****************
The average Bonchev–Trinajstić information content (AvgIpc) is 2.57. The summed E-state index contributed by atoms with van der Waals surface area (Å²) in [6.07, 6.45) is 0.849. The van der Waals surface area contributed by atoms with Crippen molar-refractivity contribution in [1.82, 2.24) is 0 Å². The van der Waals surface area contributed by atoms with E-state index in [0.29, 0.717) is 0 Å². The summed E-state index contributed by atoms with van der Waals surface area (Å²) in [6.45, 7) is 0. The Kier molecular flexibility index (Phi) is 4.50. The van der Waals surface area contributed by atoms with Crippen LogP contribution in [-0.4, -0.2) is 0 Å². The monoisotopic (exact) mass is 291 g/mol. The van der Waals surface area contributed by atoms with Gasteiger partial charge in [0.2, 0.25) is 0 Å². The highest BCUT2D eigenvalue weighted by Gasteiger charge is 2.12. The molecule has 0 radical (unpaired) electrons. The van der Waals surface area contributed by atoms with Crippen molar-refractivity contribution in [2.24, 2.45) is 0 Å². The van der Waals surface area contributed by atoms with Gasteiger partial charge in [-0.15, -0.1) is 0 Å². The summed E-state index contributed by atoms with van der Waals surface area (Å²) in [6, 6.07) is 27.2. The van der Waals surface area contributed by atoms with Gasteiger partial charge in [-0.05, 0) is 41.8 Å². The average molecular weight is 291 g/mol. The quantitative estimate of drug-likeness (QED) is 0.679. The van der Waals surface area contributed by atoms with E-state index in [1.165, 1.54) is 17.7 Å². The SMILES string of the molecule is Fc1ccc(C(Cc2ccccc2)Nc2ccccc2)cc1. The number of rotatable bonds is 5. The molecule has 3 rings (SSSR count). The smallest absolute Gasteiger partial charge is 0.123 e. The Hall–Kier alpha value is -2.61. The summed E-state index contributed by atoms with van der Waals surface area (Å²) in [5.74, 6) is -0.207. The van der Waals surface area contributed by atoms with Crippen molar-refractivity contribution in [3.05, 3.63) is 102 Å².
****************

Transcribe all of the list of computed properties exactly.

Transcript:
The average Bonchev–Trinajstić information content (AvgIpc) is 2.57. The summed E-state index contributed by atoms with van der Waals surface area (Å²) in [6.07, 6.45) is 0.849. The van der Waals surface area contributed by atoms with Crippen molar-refractivity contribution in [1.82, 2.24) is 0 Å². The van der Waals surface area contributed by atoms with E-state index in [0.29, 0.717) is 0 Å². The summed E-state index contributed by atoms with van der Waals surface area (Å²) in [6.45, 7) is 0. The Kier molecular flexibility index (Phi) is 4.50. The van der Waals surface area contributed by atoms with Crippen LogP contribution in [-0.4, -0.2) is 0 Å². The monoisotopic (exact) mass is 291 g/mol. The van der Waals surface area contributed by atoms with Gasteiger partial charge in [0.2, 0.25) is 0 Å². The highest BCUT2D eigenvalue weighted by Gasteiger charge is 2.12. The molecule has 0 radical (unpaired) electrons. The van der Waals surface area contributed by atoms with Crippen molar-refractivity contribution in [2.24, 2.45) is 0 Å². The van der Waals surface area contributed by atoms with Gasteiger partial charge in [-0.15, -0.1) is 0 Å². The summed E-state index contributed by atoms with van der Waals surface area (Å²) in [6, 6.07) is 27.2. The van der Waals surface area contributed by atoms with Gasteiger partial charge in [-0.05, 0) is 41.8 Å². The average molecular weight is 291 g/mol. The quantitative estimate of drug-likeness (QED) is 0.679. The van der Waals surface area contributed by atoms with E-state index in [1.165, 1.54) is 17.7 Å². The SMILES string of the molecule is Fc1ccc(C(Cc2ccccc2)Nc2ccccc2)cc1. The number of rotatable bonds is 5. The molecule has 3 rings (SSSR count). The smallest absolute Gasteiger partial charge is 0.123 e. The Hall–Kier alpha value is -2.61. The summed E-state index contributed by atoms with van der Waals surface area (Å²) in [5.74, 6) is -0.207. The van der Waals surface area contributed by atoms with Crippen molar-refractivity contribution in [3.05, 3.63) is 102 Å².